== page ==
Generally, a greater amount of positive space creates a more frenetic reading, whereas more negative space is quieter and more reflective. Negative space can be seen in the context of traditional Chinese and Japanese paintings, which are often simple compositions of expressive yet minimal brushwork paired with vast, untouched areas of canvas. An example of vividly populated positive space within an artwork is exemplified in Hans Memling's Last Judgement.



The position of subject matter is also defined by space. Thought to have been devised around 1415, linear perspective sees objects skilfully distributed over orthogonal guides. These lines converge in a single vanishing point on a horizontal axis to create a distinctively dimensional use of space.


Executed with a skyward hole in the central chamber, James Turrell's Within Without is an example of positive and negative three-dimensional space. The open sky window and interior of the structure are negative, framed by the positive space of the surrounding architecture. On the spacial quality of Within Without, Turrell himself says:


My work is about space and the light that inhabits it. It is about how you confront that space and plumb it with vision.
 

Section 3: The Elements of Art in Practice


We know that the elements of art manifest in an endless variety of ways. Through the use of line, value, colour, shape, form, texture and space, the elements of art create a common language with which artists and audiences can analyse, experience, make and discuss artworks more rigorously while building on an established standard. From the origins of creativity to contemporary art, the elements build perception through the application of basic visual essentials. In this section, we'll look at a few artworks and put the elements of art into practice.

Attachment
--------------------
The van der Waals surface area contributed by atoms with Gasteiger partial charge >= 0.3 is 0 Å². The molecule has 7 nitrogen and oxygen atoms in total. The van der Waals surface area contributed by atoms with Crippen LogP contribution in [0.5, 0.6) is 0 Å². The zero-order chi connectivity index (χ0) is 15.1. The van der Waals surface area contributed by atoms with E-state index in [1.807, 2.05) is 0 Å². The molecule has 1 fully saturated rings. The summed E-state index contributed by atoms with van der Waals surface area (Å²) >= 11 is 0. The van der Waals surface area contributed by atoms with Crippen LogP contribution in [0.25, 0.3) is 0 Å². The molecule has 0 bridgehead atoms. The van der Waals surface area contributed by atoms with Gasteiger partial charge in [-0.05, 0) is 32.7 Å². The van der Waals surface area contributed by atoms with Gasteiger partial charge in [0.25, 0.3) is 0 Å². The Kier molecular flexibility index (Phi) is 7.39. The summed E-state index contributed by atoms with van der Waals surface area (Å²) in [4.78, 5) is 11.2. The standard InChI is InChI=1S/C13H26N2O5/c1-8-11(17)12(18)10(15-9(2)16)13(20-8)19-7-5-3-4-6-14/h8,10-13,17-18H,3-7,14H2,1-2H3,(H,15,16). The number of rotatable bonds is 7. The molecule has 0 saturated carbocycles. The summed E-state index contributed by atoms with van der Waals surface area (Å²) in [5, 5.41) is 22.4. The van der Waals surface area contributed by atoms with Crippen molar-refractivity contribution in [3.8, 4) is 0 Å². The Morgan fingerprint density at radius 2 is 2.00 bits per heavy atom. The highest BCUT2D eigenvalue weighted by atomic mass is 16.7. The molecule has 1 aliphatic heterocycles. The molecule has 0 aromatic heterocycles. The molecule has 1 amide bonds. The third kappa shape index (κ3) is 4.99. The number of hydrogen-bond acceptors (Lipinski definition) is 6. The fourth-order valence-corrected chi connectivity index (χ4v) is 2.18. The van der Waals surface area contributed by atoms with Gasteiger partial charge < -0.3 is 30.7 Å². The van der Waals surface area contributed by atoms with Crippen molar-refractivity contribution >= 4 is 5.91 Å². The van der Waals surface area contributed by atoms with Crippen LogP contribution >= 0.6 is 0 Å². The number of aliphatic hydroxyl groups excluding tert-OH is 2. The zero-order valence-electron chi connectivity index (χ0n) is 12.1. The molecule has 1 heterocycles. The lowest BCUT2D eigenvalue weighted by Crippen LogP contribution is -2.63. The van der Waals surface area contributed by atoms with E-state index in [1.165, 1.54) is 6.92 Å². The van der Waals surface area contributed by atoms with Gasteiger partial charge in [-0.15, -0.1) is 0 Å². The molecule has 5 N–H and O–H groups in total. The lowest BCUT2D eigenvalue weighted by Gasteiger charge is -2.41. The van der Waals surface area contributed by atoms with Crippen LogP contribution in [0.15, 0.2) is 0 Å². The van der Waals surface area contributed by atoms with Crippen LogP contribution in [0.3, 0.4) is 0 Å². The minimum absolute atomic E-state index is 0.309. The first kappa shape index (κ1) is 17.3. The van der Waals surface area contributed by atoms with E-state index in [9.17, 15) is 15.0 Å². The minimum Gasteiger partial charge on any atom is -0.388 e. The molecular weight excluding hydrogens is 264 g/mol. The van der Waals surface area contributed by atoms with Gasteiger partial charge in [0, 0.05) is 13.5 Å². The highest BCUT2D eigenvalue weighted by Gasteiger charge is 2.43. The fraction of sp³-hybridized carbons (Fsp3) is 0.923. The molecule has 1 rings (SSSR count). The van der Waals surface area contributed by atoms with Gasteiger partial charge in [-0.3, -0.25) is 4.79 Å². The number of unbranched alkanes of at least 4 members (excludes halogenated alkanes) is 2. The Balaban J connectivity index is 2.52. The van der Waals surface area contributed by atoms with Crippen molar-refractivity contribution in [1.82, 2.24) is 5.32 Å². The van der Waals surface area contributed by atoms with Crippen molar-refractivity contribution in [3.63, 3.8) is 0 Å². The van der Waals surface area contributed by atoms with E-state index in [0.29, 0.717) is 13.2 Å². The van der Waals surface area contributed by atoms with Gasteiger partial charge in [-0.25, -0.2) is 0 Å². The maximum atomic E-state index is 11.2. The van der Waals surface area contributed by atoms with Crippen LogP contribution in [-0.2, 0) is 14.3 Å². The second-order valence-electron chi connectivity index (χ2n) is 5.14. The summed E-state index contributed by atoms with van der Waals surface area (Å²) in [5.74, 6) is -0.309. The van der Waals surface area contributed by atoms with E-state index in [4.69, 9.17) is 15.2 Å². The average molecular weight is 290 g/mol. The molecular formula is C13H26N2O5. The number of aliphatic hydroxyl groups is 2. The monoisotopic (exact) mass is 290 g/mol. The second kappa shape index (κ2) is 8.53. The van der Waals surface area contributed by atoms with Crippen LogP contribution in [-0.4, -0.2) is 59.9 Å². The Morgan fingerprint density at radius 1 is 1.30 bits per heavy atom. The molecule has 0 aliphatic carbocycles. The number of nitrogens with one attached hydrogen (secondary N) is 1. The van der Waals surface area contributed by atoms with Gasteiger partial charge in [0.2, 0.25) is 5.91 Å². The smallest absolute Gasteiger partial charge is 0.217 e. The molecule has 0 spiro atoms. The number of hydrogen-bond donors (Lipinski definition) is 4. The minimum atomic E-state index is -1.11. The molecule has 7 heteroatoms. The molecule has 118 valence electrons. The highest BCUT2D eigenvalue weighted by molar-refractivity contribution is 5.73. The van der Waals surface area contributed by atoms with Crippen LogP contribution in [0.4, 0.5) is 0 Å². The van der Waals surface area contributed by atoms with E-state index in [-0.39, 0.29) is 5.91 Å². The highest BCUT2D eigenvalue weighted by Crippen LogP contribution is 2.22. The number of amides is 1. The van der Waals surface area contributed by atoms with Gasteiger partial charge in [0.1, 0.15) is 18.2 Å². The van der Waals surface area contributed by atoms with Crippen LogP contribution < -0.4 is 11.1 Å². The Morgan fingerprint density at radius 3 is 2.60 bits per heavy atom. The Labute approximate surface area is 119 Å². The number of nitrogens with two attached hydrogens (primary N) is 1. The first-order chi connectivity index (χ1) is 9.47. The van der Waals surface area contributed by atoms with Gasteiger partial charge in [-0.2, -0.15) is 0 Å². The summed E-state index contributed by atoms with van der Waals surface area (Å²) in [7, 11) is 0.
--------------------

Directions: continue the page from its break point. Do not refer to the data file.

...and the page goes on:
The Scream - Edvard Munch


Painted in 1893 by Norwegian Expressionist Edvard Munch, The Scream is the visual epitome of intensified anguish. We know this in part because Edvard Munch said so himself - an account of the event that inspired The Scream can be found on the frame of a later version of the seminal painting:


I was walking along the road with two friends – the sun was setting – suddenly the sky turned blood red – I paused, feeling exhausted, and leaned on the fence – there was blood and tongues of fire above the blue-black fjord and the city – my friends walked on, and I stood there trembling with anxiety – and I sensed an infinite scream passing through nature.

But even without this account, Munch's acute characterization of overwhelming mental and physical distress is executed through a compelling network of elemental artistic techniques. The sinuous forms of the focal figure's body, skull and hands correspond closely with the flexure of the landscape and sky in the background - a direct contrast with the comparatively clean lines of the bridge, balustrade and slender associates exiting to the left. If the stiffened shapes, lines and forms are an embodiment of solidity or integrity, then the figure in the foreground is clearly teetering closer to the chaotic rendering of the wilderness.

Although we know that the central figure is not screaming themselves, but witnessing the scream of nature, the ovoid shape of the figure's mouth and head indicate a kind of corporeal compression, a visual symptom of the apocalyptic chorus of nature. The spatial placement of The Scream's main figure at the bottom centre of the frame cultivates a perilous illusion of proximity to the viewer, while the conspiratorially textual unrest of vividly exaggerated sunset hues creates a current of constant flux. Within the matrix of the wilderness, a darkly textured form radiates and twists away from the head of the main figure, a coiling manifestation of rapidly expanding anguish.


Cyanotypes - Anna Atkins


In 1843, Anna Atkins became the first person to publish a book with exclusively photographic images. Using light, plant material and a mixture of UV-sensitive iron compounds on paper, Atkins' detailed cyanotype prints were a deviceful approach to nineteenth-century photographic technology, transforming the possibilities of visual scientific documentation.


Noted for their deftly elegant arrangements, the expanse of Atkins' cameraless photographic work is a precursor to the minimalist movement. By carefully distributing positive organic matter over the primed paper, Atkins' reductive manifestations capitalize on a judicious application of space.


While cyanotypes, like much of photography, exists as a flat medium, many of Atkins' botanical subjects exhibit a strong dimensionality in texture, line and shape. The higher value of the silhouettes separates the plant life from a featureless background while the linear flow of organic subject matter over Prussian blue projects a distinct ataractic or meditative quality.


Tableau I - Piet Mondrian